Cashew Cheesecake

Cashew Cheesecake


Rich, creamy and full of flavor — this dairy-free, raw cheesecake is made with fermented cashews instead of cream cheese. Make it either using fresh lime juice or lemon juice for a refreshingly tangy cheesecake.
  • Serves: 1 to 9
  • Active Time: 45 mins
  • Total Time: 2 hrs
  • Views: 30,650
  • Success Rating: 56% (?)
    0% - I fed it to the dog


Step 1: Gathering the Ingredients for the Crust

• 2 cups almonds*
• 1/4 tsp vanilla extract
• 1/8 tsp sea salt
• 1/3 cup finely chopped dates


BEFORE YOU START: If you have not already, be sure to soak the cashews for the filling. If you are fermenting the cashews, you will need to start a couple of days ahead. See step 3 for how to naturally ferment the cashews.

Note: Instead of almonds, other nuts such as walnuts can be used and/or they can be mixed 50/50. Macadamia nuts can also be added for extra richness. In this case, use only about 3/4 cup of macadamia nuts with the other nuts as they are quite rich and contain more oils.

Step 2: Preparing the Crust


Combine the almonds (or nuts of choice), vanilla and salt in the bowl of a food processor fitted with the metal blade. Process until the mixture until it is finely ground and meal-like.

Slowly add the dates a bit at a time, pulsing to make a tight mixture that holds together.

Note, the mixture should just hold together when pressed with your fingers. If the mixture seems a bit too dry, add another date or two. If the mixture seems a bit too wet, add a few more nuts.

Once ready, press the mixture into the bottom of whichever pan(s) you are using — a 9 1/2-inch springform or an individual cheesecake pan (the pans shown in the picture have removable bottoms).

Alternatively, for a cheesecake that will look a bit more rustic, you could use smaller ramekins or muffin tins. In this case, line the ramekins or tins with two strips of parchment in the form of an X and then place a circle of parchment on top of the X — these “tabs” will make removing the cheesecake easier later.

Place the pan(s) into the refrigerator or freezer while you make the filing.

Step 3: Gathering the Ingredients for the Filling

• 3 cups soaked and fermented cashews*
• 1 1/2 cups Almond Milk*
• 1 cup fresh lime juice (or lemon)
• 3/4 cup agave
• 1 tsp vanilla extract
• 1/8 tsp sea salt
• 3 tbsp lecithin**
• zest of 2 limes (or lemons), if desired
• 3/4 to 1 cup coconut oil


For the cashews, soak overnight in double the amount of water. To ferment the cashews, rinse them the next day and then cover again with double the amount of water and let sit at room temperature to ferment for another 24 hours. When done, the cashews should have a slight tang to them.

*Note: For this particular recipe fresh homemade Almond Milk was used, which will produce a creamy, richer finished product than if using store-bought. Also note that the ratio of nuts for the home-made almond milk was 1 1/4 cups nuts to 3 cups water.

Also note that instead of the almond milk blended fresh fruit can be used instead to create another cheesecake variation.

**Lecithin can be found in many health food and some specialty grocery store. Liquid or powder lecithin will work for this recipe. Be sure to buy organic.

Step 4: Preparing the Filling


Combine the nuts, almond milk, lime juice, agave, vanilla and salt in the bowl of a food processor fitted with the metal blade. Process until very smooth.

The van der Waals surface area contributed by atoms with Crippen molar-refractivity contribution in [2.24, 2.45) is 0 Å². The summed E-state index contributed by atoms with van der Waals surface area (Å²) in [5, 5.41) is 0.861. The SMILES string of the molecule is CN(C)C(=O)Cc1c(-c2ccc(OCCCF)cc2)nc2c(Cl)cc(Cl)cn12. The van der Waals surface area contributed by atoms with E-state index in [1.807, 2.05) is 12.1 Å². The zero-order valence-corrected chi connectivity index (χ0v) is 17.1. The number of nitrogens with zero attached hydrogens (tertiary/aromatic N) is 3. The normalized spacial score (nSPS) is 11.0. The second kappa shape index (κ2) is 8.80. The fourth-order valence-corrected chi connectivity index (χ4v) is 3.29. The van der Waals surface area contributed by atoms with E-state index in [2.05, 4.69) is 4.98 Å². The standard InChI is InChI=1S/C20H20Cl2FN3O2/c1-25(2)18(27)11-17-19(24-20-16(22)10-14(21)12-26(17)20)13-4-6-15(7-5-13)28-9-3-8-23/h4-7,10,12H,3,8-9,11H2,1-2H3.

At this point, make sure you have your pan(s) ready to be filled — before adding the coconut oil and lecithin.

Note: Because measuring can sometimes vary, depending on measuring cups used, the person etc. The amount of coconut may need to be increased. Before adding the lecithin and coconut oil, check to see how much filling you have — if there is over 6 cups of filling, you will need to increase the amount of coconut oil to 1 cup (instead of the initial 3/4 cup).

Next, add the lecithin and coconut oil to the nut mixture and process until very well blended. If adding zest, add at the very end and just pulse once or twice to incorporate. Note that this will add little flecks of zest throughout the cheesecake, which you may or may not want.

Step 5: Chilling & Serving the Cheesecake


Immediately pour the cheesecake mixture into the pan(s) and transfer to the refrigerator or freezer for an hour or two, or until fully set and firm.

If you have made a large cheesecake, slice and serve individual pieces. If you have made mini- cheesecakes, remove them from the pan and serve. Serve the cheesecake(s) plain or top with a dollop of coconut whipped cream and garnish with a bit of fresh zest, if desired.


  • Jessica O
    Jessica O
    Hello! Is there any substitute for lecithin that could be used?
  • Kirk B Rouxbe Staff
    Kirk B
    Hi Jessica - Great question. As a binder, you might consider using arrowroot, flax seed (ground up), pureed fruits and veg's, silken tofu, agar agar or perhaps meringue powder. Thanks again for learning with Rouxbe! All the best, Chef Kirk
  • Yoly  D
    Yoly D
    Hello! Is there any way to make this a baked recipe? I would love it to set by baking, not freezing, so it won't melt outside.
  • Kirk B Rouxbe Staff
    Kirk B
    Hi Yoly and thanks for your comment - I will do a bit of research on your inquiry and get back to you just as soon as I can. Thanks for learning with Rouxbe! Chef Kirk
  • Kirk B Rouxbe Staff
    Kirk B
    Hi Yoly - so we explored your question with the Rouxbe team and no one has tried to bake this particular recipe. We would love you to try this and report back? Please let us know how the results come out! Thanks for learning with Rouxbe! Chef Kirk
  • Kathryn K
    Kathryn K
    And can this be made oil-free?
  • Kirk B Rouxbe Staff
    Kirk B
    Hi Kathryn - great question. So I haven't made this recipe without any coconut oil although I have made it with considerably less than ¾ of a cup of oil - that said, my instincts tell me that your filling may turn out bit "denser" without any oil at all - but I think your flavor will still be spot - on. I look forward to hearing how it goes! Thanks for engaging with Rouxbe! Chef Kirk